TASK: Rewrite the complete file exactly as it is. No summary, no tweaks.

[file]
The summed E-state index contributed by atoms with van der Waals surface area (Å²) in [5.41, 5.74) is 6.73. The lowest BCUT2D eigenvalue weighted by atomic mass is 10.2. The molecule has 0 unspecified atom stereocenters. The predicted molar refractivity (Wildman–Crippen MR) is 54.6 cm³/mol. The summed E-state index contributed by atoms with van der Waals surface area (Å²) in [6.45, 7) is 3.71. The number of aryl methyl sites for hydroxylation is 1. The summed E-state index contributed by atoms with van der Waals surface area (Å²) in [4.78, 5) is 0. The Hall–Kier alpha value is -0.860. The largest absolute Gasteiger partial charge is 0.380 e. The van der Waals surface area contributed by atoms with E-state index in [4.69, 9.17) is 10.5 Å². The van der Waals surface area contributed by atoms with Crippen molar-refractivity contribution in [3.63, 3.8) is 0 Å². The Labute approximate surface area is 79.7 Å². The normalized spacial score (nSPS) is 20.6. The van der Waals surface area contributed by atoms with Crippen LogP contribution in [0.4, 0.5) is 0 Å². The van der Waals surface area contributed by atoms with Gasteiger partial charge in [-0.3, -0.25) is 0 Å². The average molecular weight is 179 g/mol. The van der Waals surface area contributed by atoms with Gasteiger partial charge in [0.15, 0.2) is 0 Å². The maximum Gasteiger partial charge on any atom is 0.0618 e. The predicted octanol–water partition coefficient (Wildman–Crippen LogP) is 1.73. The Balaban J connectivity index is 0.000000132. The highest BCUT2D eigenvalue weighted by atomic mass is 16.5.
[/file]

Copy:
The summed E-state index contributed by atoms with van der Waals surface area (Å²) in [5.41, 5.74) is 6.73. The lowest BCUT2D eigenvalue weighted by atomic mass is 10.2. The molecule has 0 unspecified atom stereocenters. The predicted molar refractivity (Wildman–Crippen MR) is 54.6 cm³/mol. The summed E-state index contributed by atoms with van der Waals surface area (Å²) in [6.45, 7) is 3.71. The number of aryl methyl sites for hydroxylation is 1. The summed E-state index contributed by atoms with van der Waals surface area (Å²) in [4.78, 5) is 0. The Hall–Kier alpha value is -0.860. The largest absolute Gasteiger partial charge is 0.380 e. The van der Waals surface area contributed by atoms with E-state index in [4.69, 9.17) is 10.5 Å². The van der Waals surface area contributed by atoms with Crippen molar-refractivity contribution in [3.63, 3.8) is 0 Å². The Labute approximate surface area is 79.7 Å². The normalized spacial score (nSPS) is 20.6. The van der Waals surface area contributed by atoms with Crippen LogP contribution in [0.4, 0.5) is 0 Å². The van der Waals surface area contributed by atoms with Gasteiger partial charge in [-0.3, -0.25) is 0 Å². The average molecular weight is 179 g/mol. The van der Waals surface area contributed by atoms with Gasteiger partial charge in [0.15, 0.2) is 0 Å². The maximum Gasteiger partial charge on any atom is 0.0618 e. The predicted octanol–water partition coefficient (Wildman–Crippen LogP) is 1.73. The Balaban J connectivity index is 0.000000132. The highest BCUT2D eigenvalue weighted by atomic mass is 16.5.